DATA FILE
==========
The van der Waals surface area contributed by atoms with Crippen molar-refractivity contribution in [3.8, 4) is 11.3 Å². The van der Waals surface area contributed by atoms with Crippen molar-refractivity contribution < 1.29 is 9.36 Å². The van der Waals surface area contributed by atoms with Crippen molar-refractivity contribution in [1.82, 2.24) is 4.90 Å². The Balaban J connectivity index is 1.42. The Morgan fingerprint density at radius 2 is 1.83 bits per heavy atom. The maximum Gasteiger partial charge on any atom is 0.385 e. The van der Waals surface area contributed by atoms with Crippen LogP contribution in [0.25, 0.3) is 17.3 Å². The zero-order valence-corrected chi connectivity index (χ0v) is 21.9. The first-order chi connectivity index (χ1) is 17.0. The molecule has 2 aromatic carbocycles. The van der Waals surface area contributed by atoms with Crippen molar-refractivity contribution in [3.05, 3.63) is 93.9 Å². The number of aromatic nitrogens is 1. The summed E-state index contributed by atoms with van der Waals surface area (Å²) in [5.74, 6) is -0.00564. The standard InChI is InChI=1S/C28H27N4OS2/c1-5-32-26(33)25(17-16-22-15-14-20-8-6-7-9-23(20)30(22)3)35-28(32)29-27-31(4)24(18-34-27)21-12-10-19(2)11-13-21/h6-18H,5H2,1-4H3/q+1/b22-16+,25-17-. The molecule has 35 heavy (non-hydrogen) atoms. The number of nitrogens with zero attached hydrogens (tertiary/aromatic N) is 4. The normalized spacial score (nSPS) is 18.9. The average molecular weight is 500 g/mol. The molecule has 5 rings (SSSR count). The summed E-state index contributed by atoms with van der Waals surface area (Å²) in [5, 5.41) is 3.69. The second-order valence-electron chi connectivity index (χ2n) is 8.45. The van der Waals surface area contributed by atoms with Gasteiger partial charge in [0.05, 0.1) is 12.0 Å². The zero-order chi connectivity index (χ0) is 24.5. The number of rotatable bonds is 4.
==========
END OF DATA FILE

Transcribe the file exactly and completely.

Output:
The van der Waals surface area contributed by atoms with Crippen molar-refractivity contribution in [3.8, 4) is 11.3 Å². The van der Waals surface area contributed by atoms with Crippen molar-refractivity contribution < 1.29 is 9.36 Å². The van der Waals surface area contributed by atoms with Crippen molar-refractivity contribution in [1.82, 2.24) is 4.90 Å². The Balaban J connectivity index is 1.42. The Morgan fingerprint density at radius 2 is 1.83 bits per heavy atom. The maximum Gasteiger partial charge on any atom is 0.385 e. The van der Waals surface area contributed by atoms with Crippen LogP contribution in [0.25, 0.3) is 17.3 Å². The zero-order valence-corrected chi connectivity index (χ0v) is 21.9. The first-order chi connectivity index (χ1) is 17.0. The molecule has 2 aromatic carbocycles. The van der Waals surface area contributed by atoms with Crippen molar-refractivity contribution in [3.05, 3.63) is 93.9 Å². The number of aromatic nitrogens is 1. The summed E-state index contributed by atoms with van der Waals surface area (Å²) in [5.74, 6) is -0.00564. The standard InChI is InChI=1S/C28H27N4OS2/c1-5-32-26(33)25(17-16-22-15-14-20-8-6-7-9-23(20)30(22)3)35-28(32)29-27-31(4)24(18-34-27)21-12-10-19(2)11-13-21/h6-18H,5H2,1-4H3/q+1/b22-16+,25-17-. The molecule has 35 heavy (non-hydrogen) atoms. The number of nitrogens with zero attached hydrogens (tertiary/aromatic N) is 4. The normalized spacial score (nSPS) is 18.9. The average molecular weight is 500 g/mol. The molecule has 5 rings (SSSR count). The summed E-state index contributed by atoms with van der Waals surface area (Å²) in [5, 5.41) is 3.69. The second-order valence-electron chi connectivity index (χ2n) is 8.45. The van der Waals surface area contributed by atoms with Gasteiger partial charge in [0.05, 0.1) is 12.0 Å². The zero-order chi connectivity index (χ0) is 24.5. The number of rotatable bonds is 4.